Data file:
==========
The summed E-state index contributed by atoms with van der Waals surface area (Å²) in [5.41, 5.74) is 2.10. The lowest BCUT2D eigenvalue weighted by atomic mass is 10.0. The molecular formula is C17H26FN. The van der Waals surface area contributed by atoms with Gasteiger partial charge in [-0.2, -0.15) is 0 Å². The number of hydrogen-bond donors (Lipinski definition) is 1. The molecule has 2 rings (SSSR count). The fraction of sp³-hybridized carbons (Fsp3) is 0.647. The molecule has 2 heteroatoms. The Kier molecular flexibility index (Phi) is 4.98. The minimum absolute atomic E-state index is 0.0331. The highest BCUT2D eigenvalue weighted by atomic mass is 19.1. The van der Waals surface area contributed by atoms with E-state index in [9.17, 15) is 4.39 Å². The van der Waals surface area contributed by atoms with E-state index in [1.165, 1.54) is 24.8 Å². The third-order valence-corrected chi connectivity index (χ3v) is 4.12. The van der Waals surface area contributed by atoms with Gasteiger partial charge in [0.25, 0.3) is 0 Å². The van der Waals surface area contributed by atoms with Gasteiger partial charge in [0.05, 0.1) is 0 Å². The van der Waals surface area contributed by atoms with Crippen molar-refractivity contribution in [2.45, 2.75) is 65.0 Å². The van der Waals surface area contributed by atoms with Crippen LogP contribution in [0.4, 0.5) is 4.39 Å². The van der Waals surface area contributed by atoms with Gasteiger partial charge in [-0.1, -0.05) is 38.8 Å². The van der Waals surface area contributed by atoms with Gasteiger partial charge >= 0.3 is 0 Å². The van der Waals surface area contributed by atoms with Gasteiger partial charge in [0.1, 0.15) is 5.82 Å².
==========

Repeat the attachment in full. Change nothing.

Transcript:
The summed E-state index contributed by atoms with van der Waals surface area (Å²) in [5.41, 5.74) is 2.10. The lowest BCUT2D eigenvalue weighted by atomic mass is 10.0. The molecular formula is C17H26FN. The van der Waals surface area contributed by atoms with Gasteiger partial charge in [-0.2, -0.15) is 0 Å². The number of hydrogen-bond donors (Lipinski definition) is 1. The molecule has 2 rings (SSSR count). The fraction of sp³-hybridized carbons (Fsp3) is 0.647. The molecule has 2 heteroatoms. The Kier molecular flexibility index (Phi) is 4.98. The minimum absolute atomic E-state index is 0.0331. The highest BCUT2D eigenvalue weighted by atomic mass is 19.1. The van der Waals surface area contributed by atoms with E-state index in [9.17, 15) is 4.39 Å². The van der Waals surface area contributed by atoms with E-state index in [1.165, 1.54) is 24.8 Å². The third-order valence-corrected chi connectivity index (χ3v) is 4.12. The van der Waals surface area contributed by atoms with Gasteiger partial charge in [0.25, 0.3) is 0 Å². The van der Waals surface area contributed by atoms with Gasteiger partial charge in [0.05, 0.1) is 0 Å². The van der Waals surface area contributed by atoms with Crippen molar-refractivity contribution in [2.45, 2.75) is 65.0 Å². The van der Waals surface area contributed by atoms with Crippen LogP contribution in [0.4, 0.5) is 4.39 Å². The van der Waals surface area contributed by atoms with Gasteiger partial charge in [-0.1, -0.05) is 38.8 Å². The van der Waals surface area contributed by atoms with Gasteiger partial charge >= 0.3 is 0 Å². The van der Waals surface area contributed by atoms with Gasteiger partial charge in [0.1, 0.15) is 5.82 Å².